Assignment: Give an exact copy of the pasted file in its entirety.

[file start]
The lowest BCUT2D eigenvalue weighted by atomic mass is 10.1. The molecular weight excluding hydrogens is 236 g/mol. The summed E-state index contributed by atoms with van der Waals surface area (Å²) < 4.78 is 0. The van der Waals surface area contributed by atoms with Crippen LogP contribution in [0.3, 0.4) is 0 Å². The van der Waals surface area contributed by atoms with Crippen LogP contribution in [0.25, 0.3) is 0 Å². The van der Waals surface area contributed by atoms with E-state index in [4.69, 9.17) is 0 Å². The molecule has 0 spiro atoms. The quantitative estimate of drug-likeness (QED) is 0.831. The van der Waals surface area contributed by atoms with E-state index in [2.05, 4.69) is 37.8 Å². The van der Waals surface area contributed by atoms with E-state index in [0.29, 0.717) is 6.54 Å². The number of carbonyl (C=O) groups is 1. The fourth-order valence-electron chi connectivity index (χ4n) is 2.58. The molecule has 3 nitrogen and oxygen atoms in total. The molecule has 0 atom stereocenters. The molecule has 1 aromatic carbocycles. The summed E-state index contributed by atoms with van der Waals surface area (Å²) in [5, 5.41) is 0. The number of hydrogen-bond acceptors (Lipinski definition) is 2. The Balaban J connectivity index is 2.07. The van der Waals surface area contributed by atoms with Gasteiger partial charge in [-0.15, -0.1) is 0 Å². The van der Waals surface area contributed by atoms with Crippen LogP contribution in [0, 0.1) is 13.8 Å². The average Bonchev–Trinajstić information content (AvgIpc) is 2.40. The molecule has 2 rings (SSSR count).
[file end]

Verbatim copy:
The lowest BCUT2D eigenvalue weighted by atomic mass is 10.1. The molecular weight excluding hydrogens is 236 g/mol. The summed E-state index contributed by atoms with van der Waals surface area (Å²) < 4.78 is 0. The van der Waals surface area contributed by atoms with Crippen LogP contribution in [0.3, 0.4) is 0 Å². The van der Waals surface area contributed by atoms with Crippen LogP contribution in [0.25, 0.3) is 0 Å². The van der Waals surface area contributed by atoms with E-state index in [4.69, 9.17) is 0 Å². The molecule has 0 spiro atoms. The quantitative estimate of drug-likeness (QED) is 0.831. The van der Waals surface area contributed by atoms with E-state index in [2.05, 4.69) is 37.8 Å². The van der Waals surface area contributed by atoms with E-state index in [0.29, 0.717) is 6.54 Å². The number of carbonyl (C=O) groups is 1. The fourth-order valence-electron chi connectivity index (χ4n) is 2.58. The molecule has 3 nitrogen and oxygen atoms in total. The molecule has 0 atom stereocenters. The molecule has 1 aromatic carbocycles. The summed E-state index contributed by atoms with van der Waals surface area (Å²) in [5, 5.41) is 0. The number of hydrogen-bond acceptors (Lipinski definition) is 2. The Balaban J connectivity index is 2.07. The van der Waals surface area contributed by atoms with Gasteiger partial charge in [-0.15, -0.1) is 0 Å². The van der Waals surface area contributed by atoms with Crippen LogP contribution in [0, 0.1) is 13.8 Å². The average Bonchev–Trinajstić information content (AvgIpc) is 2.40. The molecule has 2 rings (SSSR count).